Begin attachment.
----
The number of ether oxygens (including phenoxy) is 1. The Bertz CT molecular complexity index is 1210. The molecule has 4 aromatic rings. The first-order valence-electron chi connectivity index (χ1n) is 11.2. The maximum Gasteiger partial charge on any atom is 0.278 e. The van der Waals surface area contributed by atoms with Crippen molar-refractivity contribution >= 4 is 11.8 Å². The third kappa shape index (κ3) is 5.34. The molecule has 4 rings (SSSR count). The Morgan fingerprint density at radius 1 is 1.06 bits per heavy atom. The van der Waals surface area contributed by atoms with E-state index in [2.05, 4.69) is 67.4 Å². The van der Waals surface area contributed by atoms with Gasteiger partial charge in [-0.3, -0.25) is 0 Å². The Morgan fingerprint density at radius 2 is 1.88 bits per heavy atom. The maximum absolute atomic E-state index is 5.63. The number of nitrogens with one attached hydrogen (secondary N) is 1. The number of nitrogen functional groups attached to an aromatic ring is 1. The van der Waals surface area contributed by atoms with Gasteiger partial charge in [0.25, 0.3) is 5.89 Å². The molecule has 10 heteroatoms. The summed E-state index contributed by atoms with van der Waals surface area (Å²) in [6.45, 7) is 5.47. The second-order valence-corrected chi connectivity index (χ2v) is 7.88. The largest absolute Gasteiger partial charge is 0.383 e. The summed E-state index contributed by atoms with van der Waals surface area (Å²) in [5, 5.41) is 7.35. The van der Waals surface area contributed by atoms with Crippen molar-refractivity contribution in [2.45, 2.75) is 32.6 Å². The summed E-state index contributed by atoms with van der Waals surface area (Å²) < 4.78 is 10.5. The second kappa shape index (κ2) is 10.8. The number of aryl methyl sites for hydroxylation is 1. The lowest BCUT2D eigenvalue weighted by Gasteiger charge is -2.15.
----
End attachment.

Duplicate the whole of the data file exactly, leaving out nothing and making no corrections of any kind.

The number of ether oxygens (including phenoxy) is 1. The Bertz CT molecular complexity index is 1210. The molecule has 4 aromatic rings. The first-order valence-electron chi connectivity index (χ1n) is 11.2. The maximum Gasteiger partial charge on any atom is 0.278 e. The van der Waals surface area contributed by atoms with Crippen molar-refractivity contribution >= 4 is 11.8 Å². The third kappa shape index (κ3) is 5.34. The molecule has 4 rings (SSSR count). The Morgan fingerprint density at radius 1 is 1.06 bits per heavy atom. The van der Waals surface area contributed by atoms with E-state index in [2.05, 4.69) is 67.4 Å². The van der Waals surface area contributed by atoms with Gasteiger partial charge in [-0.3, -0.25) is 0 Å². The Morgan fingerprint density at radius 2 is 1.88 bits per heavy atom. The maximum absolute atomic E-state index is 5.63. The number of nitrogens with one attached hydrogen (secondary N) is 1. The number of nitrogen functional groups attached to an aromatic ring is 1. The van der Waals surface area contributed by atoms with Gasteiger partial charge in [0.25, 0.3) is 5.89 Å². The molecule has 10 heteroatoms. The summed E-state index contributed by atoms with van der Waals surface area (Å²) in [6.45, 7) is 5.47. The second-order valence-corrected chi connectivity index (χ2v) is 7.88. The largest absolute Gasteiger partial charge is 0.383 e. The summed E-state index contributed by atoms with van der Waals surface area (Å²) in [5, 5.41) is 7.35. The van der Waals surface area contributed by atoms with Crippen molar-refractivity contribution in [2.45, 2.75) is 32.6 Å². The summed E-state index contributed by atoms with van der Waals surface area (Å²) < 4.78 is 10.5. The second kappa shape index (κ2) is 10.8. The number of aryl methyl sites for hydroxylation is 1. The lowest BCUT2D eigenvalue weighted by Gasteiger charge is -2.15.